Bidding war looms as Innogy rebuffs approach from RWE

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The Independent Online

Innogy, the UK's largest electricity supplier, is in talks with rival energy groups that could see the company sold for more than £3bn.

The company, which competes with TXU and Centrica in energy supply and Powergen in electricity generation, said yesterday it had received several approaches "which may or may not lead to an offer", after the disclosure it had conducted talks with the German utility RWE last year.

Brian Count, Innogy's chief executive, is thought to be pursuing parallel talks with competing companies, but has rejected an initial offer from RWE as too low. RWE, Germany's second-largest utility group, bought Thames Water for £4.3bn in 2000.

It was unclear yesterday whether Mr Count's role in any enlarged group had been discussed.

Innogy owns the npower brand and was formed when National Power demerged its overseas assets into a new company, International Power, in October 2000. The company also owns several UK power stations.

Its shares hit a high of 237p just before 11 September – a premium of 45 per cent to their first day's closing price – having gained investor favour on the back of hopes for Regenesys, a project to build a fuel cell capable of bulk electricity storage rather like a giant rechargeable battery. The shares closed on Friday at 210.25p, valuing the group at £2.36bn.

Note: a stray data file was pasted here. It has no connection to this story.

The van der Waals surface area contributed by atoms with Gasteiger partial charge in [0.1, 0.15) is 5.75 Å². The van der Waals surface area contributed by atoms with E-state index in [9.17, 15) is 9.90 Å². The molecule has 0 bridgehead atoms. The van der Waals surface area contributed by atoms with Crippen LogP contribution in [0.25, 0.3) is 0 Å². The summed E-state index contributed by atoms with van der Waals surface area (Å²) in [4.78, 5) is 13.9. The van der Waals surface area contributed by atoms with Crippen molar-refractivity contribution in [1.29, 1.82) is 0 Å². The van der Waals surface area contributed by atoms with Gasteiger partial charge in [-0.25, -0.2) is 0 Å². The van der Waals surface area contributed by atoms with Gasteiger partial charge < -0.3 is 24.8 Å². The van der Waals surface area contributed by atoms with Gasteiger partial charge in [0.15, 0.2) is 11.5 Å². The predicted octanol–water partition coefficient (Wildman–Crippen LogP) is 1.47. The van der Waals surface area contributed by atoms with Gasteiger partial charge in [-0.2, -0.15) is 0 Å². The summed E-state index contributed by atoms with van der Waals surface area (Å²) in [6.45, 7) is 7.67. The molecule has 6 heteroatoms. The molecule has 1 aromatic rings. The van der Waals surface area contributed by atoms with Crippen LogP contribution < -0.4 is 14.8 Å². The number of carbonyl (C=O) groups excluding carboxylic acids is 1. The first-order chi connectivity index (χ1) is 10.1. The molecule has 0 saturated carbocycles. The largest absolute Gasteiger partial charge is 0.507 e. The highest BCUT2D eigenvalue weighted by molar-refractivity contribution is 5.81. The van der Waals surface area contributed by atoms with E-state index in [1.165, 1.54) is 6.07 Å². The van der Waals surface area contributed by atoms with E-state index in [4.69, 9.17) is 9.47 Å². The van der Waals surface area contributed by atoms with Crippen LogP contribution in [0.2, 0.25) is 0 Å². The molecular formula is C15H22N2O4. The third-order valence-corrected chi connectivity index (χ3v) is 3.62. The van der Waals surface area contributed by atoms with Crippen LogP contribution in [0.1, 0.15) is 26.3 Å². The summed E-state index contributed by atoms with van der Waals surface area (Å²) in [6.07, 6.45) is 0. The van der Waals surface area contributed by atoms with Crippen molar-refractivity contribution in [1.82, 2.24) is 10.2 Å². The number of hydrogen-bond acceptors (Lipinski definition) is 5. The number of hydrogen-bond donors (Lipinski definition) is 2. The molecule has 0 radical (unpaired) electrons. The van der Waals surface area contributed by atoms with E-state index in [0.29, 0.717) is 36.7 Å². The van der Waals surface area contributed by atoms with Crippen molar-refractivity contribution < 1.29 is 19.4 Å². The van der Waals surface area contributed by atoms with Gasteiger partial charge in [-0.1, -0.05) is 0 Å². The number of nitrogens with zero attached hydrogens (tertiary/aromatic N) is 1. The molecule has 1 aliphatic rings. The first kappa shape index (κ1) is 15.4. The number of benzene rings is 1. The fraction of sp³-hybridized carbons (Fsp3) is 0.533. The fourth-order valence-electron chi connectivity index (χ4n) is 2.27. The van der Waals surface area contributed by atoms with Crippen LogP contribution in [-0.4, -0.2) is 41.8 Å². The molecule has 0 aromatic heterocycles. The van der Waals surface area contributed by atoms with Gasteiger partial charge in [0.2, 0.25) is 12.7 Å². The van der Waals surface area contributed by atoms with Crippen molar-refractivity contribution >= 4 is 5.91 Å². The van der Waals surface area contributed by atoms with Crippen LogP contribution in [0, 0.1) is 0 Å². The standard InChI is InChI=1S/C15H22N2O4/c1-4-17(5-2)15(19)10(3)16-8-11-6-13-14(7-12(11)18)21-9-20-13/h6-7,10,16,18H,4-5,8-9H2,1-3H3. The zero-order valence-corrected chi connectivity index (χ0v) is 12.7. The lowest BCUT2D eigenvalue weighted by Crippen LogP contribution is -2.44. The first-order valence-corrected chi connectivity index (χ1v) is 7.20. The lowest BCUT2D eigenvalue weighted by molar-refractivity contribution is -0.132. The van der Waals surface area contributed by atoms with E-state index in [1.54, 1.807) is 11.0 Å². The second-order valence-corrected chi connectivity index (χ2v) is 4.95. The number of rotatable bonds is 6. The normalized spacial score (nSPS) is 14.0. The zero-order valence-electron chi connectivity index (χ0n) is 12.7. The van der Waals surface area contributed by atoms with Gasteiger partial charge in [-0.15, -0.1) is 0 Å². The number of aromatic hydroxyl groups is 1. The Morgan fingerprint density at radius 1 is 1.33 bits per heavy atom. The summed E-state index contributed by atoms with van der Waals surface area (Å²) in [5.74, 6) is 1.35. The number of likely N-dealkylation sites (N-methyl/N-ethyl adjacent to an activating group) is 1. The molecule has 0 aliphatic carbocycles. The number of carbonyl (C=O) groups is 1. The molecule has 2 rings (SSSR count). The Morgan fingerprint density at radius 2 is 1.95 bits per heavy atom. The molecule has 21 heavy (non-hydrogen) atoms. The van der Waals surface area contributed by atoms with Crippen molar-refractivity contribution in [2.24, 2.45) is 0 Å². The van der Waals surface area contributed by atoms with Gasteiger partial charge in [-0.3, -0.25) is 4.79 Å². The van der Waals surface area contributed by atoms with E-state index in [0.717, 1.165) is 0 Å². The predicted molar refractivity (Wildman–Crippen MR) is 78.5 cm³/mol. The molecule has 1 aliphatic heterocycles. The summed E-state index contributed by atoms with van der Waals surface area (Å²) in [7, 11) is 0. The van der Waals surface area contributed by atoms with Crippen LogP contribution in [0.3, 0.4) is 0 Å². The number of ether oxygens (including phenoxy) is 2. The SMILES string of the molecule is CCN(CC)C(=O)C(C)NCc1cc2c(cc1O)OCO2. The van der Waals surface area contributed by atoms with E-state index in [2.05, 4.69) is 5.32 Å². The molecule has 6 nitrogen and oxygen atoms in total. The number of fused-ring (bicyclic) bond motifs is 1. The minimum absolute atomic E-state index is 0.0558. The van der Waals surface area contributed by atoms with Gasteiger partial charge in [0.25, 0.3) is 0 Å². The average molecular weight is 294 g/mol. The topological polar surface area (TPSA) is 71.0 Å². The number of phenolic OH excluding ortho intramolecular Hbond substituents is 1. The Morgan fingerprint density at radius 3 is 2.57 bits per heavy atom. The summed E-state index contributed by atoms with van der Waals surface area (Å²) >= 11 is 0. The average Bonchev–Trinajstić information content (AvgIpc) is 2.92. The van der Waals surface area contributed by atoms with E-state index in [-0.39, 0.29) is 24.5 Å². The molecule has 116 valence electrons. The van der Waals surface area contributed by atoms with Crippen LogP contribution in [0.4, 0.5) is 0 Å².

RWE declined to comment on Innogy yesterday, although a spokesman said that the group was interested in expanding its four core areas of electricity, water, gas and waste management in Europe and the US.

Analysts said bidders may be willing to push the price of Innogy up to a 40 per cent premium to its current share price, or £3.3bn. Last year, Powergen agreed to a £5bn offer from E.ON, RWE's domestic rival.

There was some scepticism about the scope for any acquiring company to achieve cost savings from a deal, since Innogy has already been pushing through an efficiency programme of its own.

ScottishPower yesterday said it had held merger talks with Innogy over the past year, but added that it had told the company it did not wish to pursue a combination "at the present time".

Others likely to be casting a slide rule over the company include Scottish and Southern Energy, the French Utility EDF and Italy's Enel, Europe's largest quoted power company. Analysts also said any tie-up between these companies and Innogy might only be a prelude to an even larger merger.

Mr Count has long advocated consolidation within Europe's energy industry, which has been looking to the energy supply industry for growth opportunities. Since the introduction of the New Electricity Trading Arrangement (Neta) in March last year, wholesale energy prices have been on the slide. "If you are vertically integrated and have balance, it doesn't matter where the margin sits," one industry expert said yesterday.

Innogy doubled its UK customer base to more than 7 million last year by buying Yorkshire Electricity and swapping its electricity distribution assets for the retail business of Northern Electric. The deals have left the company with a £2.4bn debt pile.

One senior industry insider said: "I'm not surprised the Germans are looking at Innogy. They've got lots of money and Innogy is the easiest of the independents to snap up."

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